The ATmega328 has 32 KB (with 0.5 KB used for the bootloader). It also has 2 KB of SRAM and 1 KB of EEPROM (which can be read and written with the EEPROM library).
Each of the 14 digital pins on the Ethernet board can be used as an input or output, usingpinMode(), digitalWrite(), and digitalRead() functions. They operate at 5 volts. Each pin can provide or receive a maximum of 40 mA and has an internal pull-up resistor (disconnected by default) of 20-50 kOhms. In addition, some pins have specialized functions:
The Ethernet board has 6 analog inputs, labeled A0 through A5, each of which provide 10 bits of resolution (i.e. 1024 different values). By default they measure from ground to 5 volts, though is it possible to change the upper end of their range using the AREF pin and the analogReference() function. Additionally, some pins have specialized functionality:
There are a couple of other pins on the board:
See also the mapping between Arduino pins and ATmega328 ports.
The Arduino Ethernet has a number of facilities for communicating with a computer, another Arduino, or other microcontrollers.
A SoftwareSerial library allows for serial communication on any of the Uno's digital pins.
The ATmega328 also supports TWI and SPI communication. The Arduino software includes a Wire library to simplify use of the TWI bus; see the documentation for details. For SPI communication, use the SPI library.
The board also can connect to a wired network via ethernet. When connecting to a network, you will need to provide an IP address and a MAC address. The Ethernet Library is fully supported.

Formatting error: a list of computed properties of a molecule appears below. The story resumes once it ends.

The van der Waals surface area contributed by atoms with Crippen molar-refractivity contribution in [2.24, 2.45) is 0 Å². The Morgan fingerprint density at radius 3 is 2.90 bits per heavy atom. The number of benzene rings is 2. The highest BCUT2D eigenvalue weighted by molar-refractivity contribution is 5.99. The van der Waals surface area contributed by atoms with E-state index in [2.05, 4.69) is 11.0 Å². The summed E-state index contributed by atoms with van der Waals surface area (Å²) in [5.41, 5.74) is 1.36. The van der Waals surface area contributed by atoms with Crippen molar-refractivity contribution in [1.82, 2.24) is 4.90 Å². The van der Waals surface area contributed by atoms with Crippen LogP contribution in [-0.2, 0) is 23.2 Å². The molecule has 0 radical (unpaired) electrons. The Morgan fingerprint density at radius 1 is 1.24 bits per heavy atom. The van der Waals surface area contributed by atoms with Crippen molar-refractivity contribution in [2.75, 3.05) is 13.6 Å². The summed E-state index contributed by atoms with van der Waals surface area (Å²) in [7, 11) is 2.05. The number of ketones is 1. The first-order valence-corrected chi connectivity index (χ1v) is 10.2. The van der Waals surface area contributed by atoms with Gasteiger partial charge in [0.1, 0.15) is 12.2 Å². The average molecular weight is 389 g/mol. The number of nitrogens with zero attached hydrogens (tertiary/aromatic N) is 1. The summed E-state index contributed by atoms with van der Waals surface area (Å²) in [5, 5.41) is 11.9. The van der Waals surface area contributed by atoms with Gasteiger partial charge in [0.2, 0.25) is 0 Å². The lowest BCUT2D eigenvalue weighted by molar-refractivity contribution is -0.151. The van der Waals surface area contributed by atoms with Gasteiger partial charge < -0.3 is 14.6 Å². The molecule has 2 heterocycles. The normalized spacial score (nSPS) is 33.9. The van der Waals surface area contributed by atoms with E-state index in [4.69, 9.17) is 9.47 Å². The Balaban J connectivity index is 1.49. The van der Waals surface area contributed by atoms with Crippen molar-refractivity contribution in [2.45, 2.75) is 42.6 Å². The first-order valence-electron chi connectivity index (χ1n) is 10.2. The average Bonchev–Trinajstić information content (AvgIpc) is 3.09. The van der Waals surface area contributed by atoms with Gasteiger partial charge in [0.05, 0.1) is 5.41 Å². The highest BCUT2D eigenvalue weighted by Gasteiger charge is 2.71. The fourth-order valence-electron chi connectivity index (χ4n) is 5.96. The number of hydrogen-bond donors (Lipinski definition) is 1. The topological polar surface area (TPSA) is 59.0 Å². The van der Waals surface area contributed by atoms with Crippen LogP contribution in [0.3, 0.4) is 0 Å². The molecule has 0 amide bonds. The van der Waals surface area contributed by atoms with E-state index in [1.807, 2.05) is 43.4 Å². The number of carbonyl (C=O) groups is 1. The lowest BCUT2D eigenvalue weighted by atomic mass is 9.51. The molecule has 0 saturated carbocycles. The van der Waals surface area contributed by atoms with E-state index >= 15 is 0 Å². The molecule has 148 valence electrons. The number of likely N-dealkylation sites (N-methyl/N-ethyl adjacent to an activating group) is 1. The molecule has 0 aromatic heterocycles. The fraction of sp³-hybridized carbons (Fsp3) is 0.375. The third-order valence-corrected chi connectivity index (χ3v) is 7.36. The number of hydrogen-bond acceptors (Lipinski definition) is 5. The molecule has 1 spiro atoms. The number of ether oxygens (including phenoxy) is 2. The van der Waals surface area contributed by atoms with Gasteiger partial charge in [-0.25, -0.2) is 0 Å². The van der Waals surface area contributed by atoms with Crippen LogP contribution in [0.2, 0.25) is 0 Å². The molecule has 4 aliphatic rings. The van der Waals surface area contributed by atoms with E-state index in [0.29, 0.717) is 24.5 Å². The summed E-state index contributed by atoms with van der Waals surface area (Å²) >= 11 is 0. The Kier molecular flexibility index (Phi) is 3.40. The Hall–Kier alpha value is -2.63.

The onboard microSD card reader is accessible through the SD Library. When working with this library, SS is on Pin 4.
It is possible to program the Arduino Ethernet board in two ways: through the 6 pin serial programming header, or with an external ISP programmer.
The 6-pin serial programming header is compatible with FTDI USB cables and the Sparkfun and Adafruit FTDI-style basic USB-to-serial breakout boards including the Arduino USB-Serial connector. It features support for automatic reset, allowing sketches to be uploaded without pressing the reset button on the board. When plugged into a FTDI-style USB adapter, the Arduino Ethernet is powered off the adapter.
All the Ethernet example sketches work as they do with the Ethernet shield. Make sure to change the network settings for your network.
The maximum length and width of the Ethernet PCB are 2.7 and 2.1 inches respectively, with theRJ45 connector and power jack extending beyond the former dimension. Four screw holes allow the board to be attached to a surface or case. Note that the distance between digital pins 7 and 8 is 160 mil (0.16"), not an even multiple of the 100 mil spacing of the other pins.
If you want to use a FTDI cable to download your sketches on the Arduino Ethernet, please refer to this guide: Upgrade the Arduino Ethernet bootloader to the latest version
|Input Voltage Plug (recommended)||7-12V|
|Input Voltage Plug (limits)||6-20V|
|Input Voltage PoE (limits)||36-57V|
|Digital I/O Pins||14 (of which 4 provide PWM output)|
|Arduino Pins reserved:|
|10 to 13 used for SPI|
|4 used for SD card|
|2 W5100 interrupt (when bridged)|
|Analog Input Pins||6|
|DC Current per I/O Pin||40 mA|
|DC Current for 3.3V Pin||50 mA|
|Flash Memory||32 KB (ATmega328P) of which 0.5 KB used by bootloader|
|SRAM||2 KB (ATmega328P)|
|EEPROM||1 KB (ATmega328P)|
|Clock Speed||16 MHz|
|W5100 TCP/IP Embedded Ethernet Controller|
|Power Over Ethernet ready Magnetic Jack|
|Micro SD card, with active voltage translators|